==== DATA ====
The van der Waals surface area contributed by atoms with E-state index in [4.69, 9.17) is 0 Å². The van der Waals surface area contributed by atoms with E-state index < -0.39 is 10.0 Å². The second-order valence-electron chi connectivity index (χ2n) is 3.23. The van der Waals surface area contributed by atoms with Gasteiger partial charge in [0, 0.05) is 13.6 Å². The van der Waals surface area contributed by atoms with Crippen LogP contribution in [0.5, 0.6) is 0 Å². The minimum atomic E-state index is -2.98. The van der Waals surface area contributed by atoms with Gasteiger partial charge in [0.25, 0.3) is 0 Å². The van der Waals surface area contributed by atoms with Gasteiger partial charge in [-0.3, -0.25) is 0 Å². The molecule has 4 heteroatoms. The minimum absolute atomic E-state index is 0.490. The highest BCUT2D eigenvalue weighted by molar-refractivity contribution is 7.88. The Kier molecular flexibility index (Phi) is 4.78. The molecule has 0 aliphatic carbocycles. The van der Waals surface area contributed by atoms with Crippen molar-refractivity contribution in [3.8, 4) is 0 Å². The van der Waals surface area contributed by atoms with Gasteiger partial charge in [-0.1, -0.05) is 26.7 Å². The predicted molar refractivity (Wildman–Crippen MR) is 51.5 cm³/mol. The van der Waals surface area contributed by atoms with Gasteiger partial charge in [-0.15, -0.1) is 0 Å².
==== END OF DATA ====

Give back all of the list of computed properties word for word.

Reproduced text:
The van der Waals surface area contributed by atoms with E-state index in [4.69, 9.17) is 0 Å². The van der Waals surface area contributed by atoms with E-state index < -0.39 is 10.0 Å². The second-order valence-electron chi connectivity index (χ2n) is 3.23. The van der Waals surface area contributed by atoms with Gasteiger partial charge in [0, 0.05) is 13.6 Å². The van der Waals surface area contributed by atoms with Crippen LogP contribution in [0.5, 0.6) is 0 Å². The minimum atomic E-state index is -2.98. The van der Waals surface area contributed by atoms with Gasteiger partial charge in [0.25, 0.3) is 0 Å². The van der Waals surface area contributed by atoms with Gasteiger partial charge in [-0.3, -0.25) is 0 Å². The molecule has 4 heteroatoms. The minimum absolute atomic E-state index is 0.490. The highest BCUT2D eigenvalue weighted by molar-refractivity contribution is 7.88. The Kier molecular flexibility index (Phi) is 4.78. The molecule has 0 aliphatic carbocycles. The van der Waals surface area contributed by atoms with Crippen molar-refractivity contribution in [3.8, 4) is 0 Å². The van der Waals surface area contributed by atoms with Gasteiger partial charge in [-0.1, -0.05) is 26.7 Å². The predicted molar refractivity (Wildman–Crippen MR) is 51.5 cm³/mol. The van der Waals surface area contributed by atoms with Gasteiger partial charge in [-0.15, -0.1) is 0 Å².